With the autumn political party conferences well under way, the media has not been kind to our Prime Minister.
On Wednesday, Theresa May battled against poor set design, protesters handing out P45s, and a tickly throat to deliver her leaders speech, where many promises were given.
But are they all going to be kept?
One such promise is to freeze tuition fees for students.
The PM is also vowing to increase the repayment threshold from £21,000 a year, to £25,000, meaning that poorer graduates will be better off.
The tripling of the cost of tuition fees back in 2012 was one of the tory’s many austerity measures which went too far.
Before the increase, it cost British students £3,000 a year to study an undergraduate degree. And before that, in 2006, students were only charged £1,000 a year to study at university.
The fee increase has been elevated far beyond year on year inflation, and has pushed many low-income 18 year olds away from choosing to study further education.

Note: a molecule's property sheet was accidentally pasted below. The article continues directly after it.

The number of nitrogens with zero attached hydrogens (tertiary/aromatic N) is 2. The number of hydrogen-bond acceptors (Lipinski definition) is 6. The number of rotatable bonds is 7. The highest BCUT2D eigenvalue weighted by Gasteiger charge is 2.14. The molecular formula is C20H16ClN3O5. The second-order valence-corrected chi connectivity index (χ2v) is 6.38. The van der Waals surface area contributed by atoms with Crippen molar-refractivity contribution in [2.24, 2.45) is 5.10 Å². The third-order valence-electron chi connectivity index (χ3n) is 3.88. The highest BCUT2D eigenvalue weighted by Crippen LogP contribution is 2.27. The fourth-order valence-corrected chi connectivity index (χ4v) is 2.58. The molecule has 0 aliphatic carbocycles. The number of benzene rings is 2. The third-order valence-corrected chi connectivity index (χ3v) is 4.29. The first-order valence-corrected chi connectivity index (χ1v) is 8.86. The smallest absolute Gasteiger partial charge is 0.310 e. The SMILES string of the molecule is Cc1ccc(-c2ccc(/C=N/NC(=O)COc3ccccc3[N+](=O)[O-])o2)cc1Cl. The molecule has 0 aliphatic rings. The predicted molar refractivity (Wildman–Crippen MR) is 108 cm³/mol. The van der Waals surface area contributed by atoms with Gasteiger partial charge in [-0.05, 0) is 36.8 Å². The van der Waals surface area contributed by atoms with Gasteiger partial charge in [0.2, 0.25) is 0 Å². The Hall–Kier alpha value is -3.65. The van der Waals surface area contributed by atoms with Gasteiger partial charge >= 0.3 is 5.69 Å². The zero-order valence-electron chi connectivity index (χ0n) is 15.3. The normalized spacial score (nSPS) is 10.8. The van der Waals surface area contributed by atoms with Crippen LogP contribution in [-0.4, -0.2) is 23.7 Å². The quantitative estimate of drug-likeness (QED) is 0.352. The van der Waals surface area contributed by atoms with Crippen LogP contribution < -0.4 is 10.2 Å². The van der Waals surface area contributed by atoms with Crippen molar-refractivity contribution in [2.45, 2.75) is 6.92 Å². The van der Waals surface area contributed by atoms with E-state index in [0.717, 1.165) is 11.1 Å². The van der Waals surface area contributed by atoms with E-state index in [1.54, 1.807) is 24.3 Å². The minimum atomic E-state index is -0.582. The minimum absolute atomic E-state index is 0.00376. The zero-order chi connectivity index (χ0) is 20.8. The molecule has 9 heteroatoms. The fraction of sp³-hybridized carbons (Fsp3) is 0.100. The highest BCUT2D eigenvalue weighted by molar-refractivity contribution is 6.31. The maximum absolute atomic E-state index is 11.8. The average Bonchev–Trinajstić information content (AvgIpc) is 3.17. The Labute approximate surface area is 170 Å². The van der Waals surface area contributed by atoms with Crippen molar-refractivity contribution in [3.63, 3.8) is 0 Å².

It now costs up to £9250 a year to study. After finishing a three-year degree and adding in maintenance loans, most graduates end up with a debt of over £50,000, a figure which has doubled in the past four years.
Theresa May’s pledge to freeze tuition fees is one attempt to tempt the massive amount of young voters who came out in droves during June’s general election.
During the general election, Jeremy Corbyn and the Labour party amassed the highest turnout of 16-25 voters in 25 years, and it’s no surprise that the youth are a concern for the conservatives, many of whom support Corbyn’s liberal agenda.